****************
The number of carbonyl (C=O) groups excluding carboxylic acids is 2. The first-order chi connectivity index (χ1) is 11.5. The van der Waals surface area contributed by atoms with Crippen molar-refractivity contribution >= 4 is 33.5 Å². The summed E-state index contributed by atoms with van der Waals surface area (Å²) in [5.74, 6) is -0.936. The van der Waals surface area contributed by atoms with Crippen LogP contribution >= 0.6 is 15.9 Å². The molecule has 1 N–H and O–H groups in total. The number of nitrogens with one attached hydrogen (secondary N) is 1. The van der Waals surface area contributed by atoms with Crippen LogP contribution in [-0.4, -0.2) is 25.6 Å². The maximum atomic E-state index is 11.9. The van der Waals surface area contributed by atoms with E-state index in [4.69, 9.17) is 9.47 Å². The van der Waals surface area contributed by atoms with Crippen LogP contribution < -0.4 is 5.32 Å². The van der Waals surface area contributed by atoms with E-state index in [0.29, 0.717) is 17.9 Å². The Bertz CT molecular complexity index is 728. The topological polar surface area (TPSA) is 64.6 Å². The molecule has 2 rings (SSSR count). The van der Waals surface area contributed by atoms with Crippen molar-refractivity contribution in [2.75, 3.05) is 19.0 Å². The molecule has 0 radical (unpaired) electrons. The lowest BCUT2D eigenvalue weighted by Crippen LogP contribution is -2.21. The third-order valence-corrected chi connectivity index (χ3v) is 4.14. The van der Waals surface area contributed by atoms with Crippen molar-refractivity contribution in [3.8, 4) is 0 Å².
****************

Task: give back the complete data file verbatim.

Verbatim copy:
The number of carbonyl (C=O) groups excluding carboxylic acids is 2. The first-order chi connectivity index (χ1) is 11.5. The van der Waals surface area contributed by atoms with Crippen molar-refractivity contribution >= 4 is 33.5 Å². The summed E-state index contributed by atoms with van der Waals surface area (Å²) in [5.74, 6) is -0.936. The van der Waals surface area contributed by atoms with Crippen LogP contribution >= 0.6 is 15.9 Å². The molecule has 1 N–H and O–H groups in total. The number of nitrogens with one attached hydrogen (secondary N) is 1. The van der Waals surface area contributed by atoms with Crippen LogP contribution in [-0.4, -0.2) is 25.6 Å². The maximum atomic E-state index is 11.9. The van der Waals surface area contributed by atoms with E-state index in [4.69, 9.17) is 9.47 Å². The van der Waals surface area contributed by atoms with Crippen LogP contribution < -0.4 is 5.32 Å². The van der Waals surface area contributed by atoms with E-state index in [0.29, 0.717) is 17.9 Å². The Bertz CT molecular complexity index is 728. The topological polar surface area (TPSA) is 64.6 Å². The molecule has 2 rings (SSSR count). The van der Waals surface area contributed by atoms with Crippen molar-refractivity contribution in [2.75, 3.05) is 19.0 Å². The molecule has 0 radical (unpaired) electrons. The lowest BCUT2D eigenvalue weighted by Crippen LogP contribution is -2.21. The third-order valence-corrected chi connectivity index (χ3v) is 4.14. The van der Waals surface area contributed by atoms with Crippen molar-refractivity contribution in [3.8, 4) is 0 Å².